The perfect backyard space appeals to all the customer's senses; that means it sounds beautiful, too. Some customers love a simple Bluetooth wireless speaker to carry around, while others prefer the sound and feel of 5.1 Dolby Digital surround sound. Either way, you need to offer some sort of audio system.
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The easiest point of entry is to offer Bluetooth speakers, which retail from $19 to $99, but if you have a more affluent clientele, or clients who are serious about sound, offer something more upscale. Manufacturers today offer small speakers with amazing sound that totally blend into the landscape.
Consumers love the look and feel of stone and manufactured-stone products. It adds rich tone, texture and complexity to the space. Pool builders and specialty retailers now have the ability to show and install stone products and capture sales they would normally have given to a subcontractor. And the best part is it's simple to learn to do and the results are stunning!
Travertine is still the No. 1 seller, with stone-style retaining walls being popular as a landscaping complement. Porcelain tile is also trending, as are grass pavers, which create that beautiful look of pavers with grass in-between.
Not only is this a popular category among consumers, it's also easy to break into. Most suppliers can provide sample boards to promote their products, and then you can attend one of their training classes to learn how to sell and install the products. Who knows, you may even get a driveway installation deal to go along with the pool deck you're putting in.
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Sectional sofas, from classic wicker to modern cast aluminum, continue to grow in popularity, as do accompanying products like chairs, bar stools, high-top dining, lounges — basically anything that brings the idea of the indoor living room to the outdoor space.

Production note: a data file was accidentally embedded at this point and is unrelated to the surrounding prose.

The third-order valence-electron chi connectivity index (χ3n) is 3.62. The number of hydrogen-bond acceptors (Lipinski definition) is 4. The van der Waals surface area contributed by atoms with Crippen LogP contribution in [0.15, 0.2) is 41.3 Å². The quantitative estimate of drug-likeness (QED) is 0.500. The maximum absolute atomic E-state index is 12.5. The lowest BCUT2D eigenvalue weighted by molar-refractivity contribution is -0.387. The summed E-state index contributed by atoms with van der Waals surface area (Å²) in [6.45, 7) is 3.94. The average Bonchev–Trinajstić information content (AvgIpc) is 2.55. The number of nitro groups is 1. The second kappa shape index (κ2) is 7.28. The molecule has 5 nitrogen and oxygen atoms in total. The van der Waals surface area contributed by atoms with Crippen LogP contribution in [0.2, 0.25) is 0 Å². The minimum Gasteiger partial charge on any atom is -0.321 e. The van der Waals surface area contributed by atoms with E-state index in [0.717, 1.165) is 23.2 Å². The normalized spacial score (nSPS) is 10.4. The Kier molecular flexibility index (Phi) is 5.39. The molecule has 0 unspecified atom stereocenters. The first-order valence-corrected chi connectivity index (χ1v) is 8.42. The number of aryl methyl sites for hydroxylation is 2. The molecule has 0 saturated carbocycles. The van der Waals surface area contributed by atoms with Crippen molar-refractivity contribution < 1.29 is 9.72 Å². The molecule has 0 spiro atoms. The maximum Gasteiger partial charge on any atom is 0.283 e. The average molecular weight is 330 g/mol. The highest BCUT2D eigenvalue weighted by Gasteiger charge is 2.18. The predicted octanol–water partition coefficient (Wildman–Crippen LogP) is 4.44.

With so many options out there, and many stores strapped for floor space, it's easy for pool and spa pros to say, "Pass. I'll focus on other items." In response, I say you should reconsider. There are simple ways of breaking into the outdoor furniture category without expending too much in terms of resource.
I suggest offering two neutral styles with two neutral finishes for your customer to choose from. They can personalize the space with custom pillows, throws, rugs and accessories. (Or pick lines that can be ordered in custom colors. Display the neutral tone and keep a book of texture samples on hand for customers to flip through.)
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Whatever you display, make sure it's more sophisticated than what you'll find at a mass retailer. For example, manufacturers like Plank & Hide offer hand-rubbed finishes that look like wood, but are actually rust-free aluminum. You have to feel it to believe it!
Everything I outlined above is just the beginning of the complementary products you can offer in your store. If you want your store to succeed in the battle against mass retailers and online companies, the best thing you can do is transform you business from "pool and spa store" to "comprehensive outdoor living retailer/builder." Start by tackling just two items on the list above — you'll not only change your customers' lives, but yours as well.
Ted Lawrence, POOLCORP corporate retail category manager, has been in the specialty swimming pool industry for more than 24 years and is known as a leading authority on omnichannel retail. With his experience and proven methods, Lawrence coaches hundreds of small independent as well as large multi-store chains on how to skyrocket revenues, increase consumer loyalty, plan for the future and reach the next level. He is an award-winning international presenter at dozens of industry events globally.
Three years ago, I merged my father’s company with my grandfather’s nearly 70-year-old company, one of the oldest companies in the country. Both worked their entire lives in the pool and spa industry and so have I, starting at age eight, but the merger took place without either of them. Both passed away from cancer years ago; my grandfather when I was 18, and my dad when I was 30. You could say I learned everything about pools from them, and boy, did they know a lot. But I haven't been able...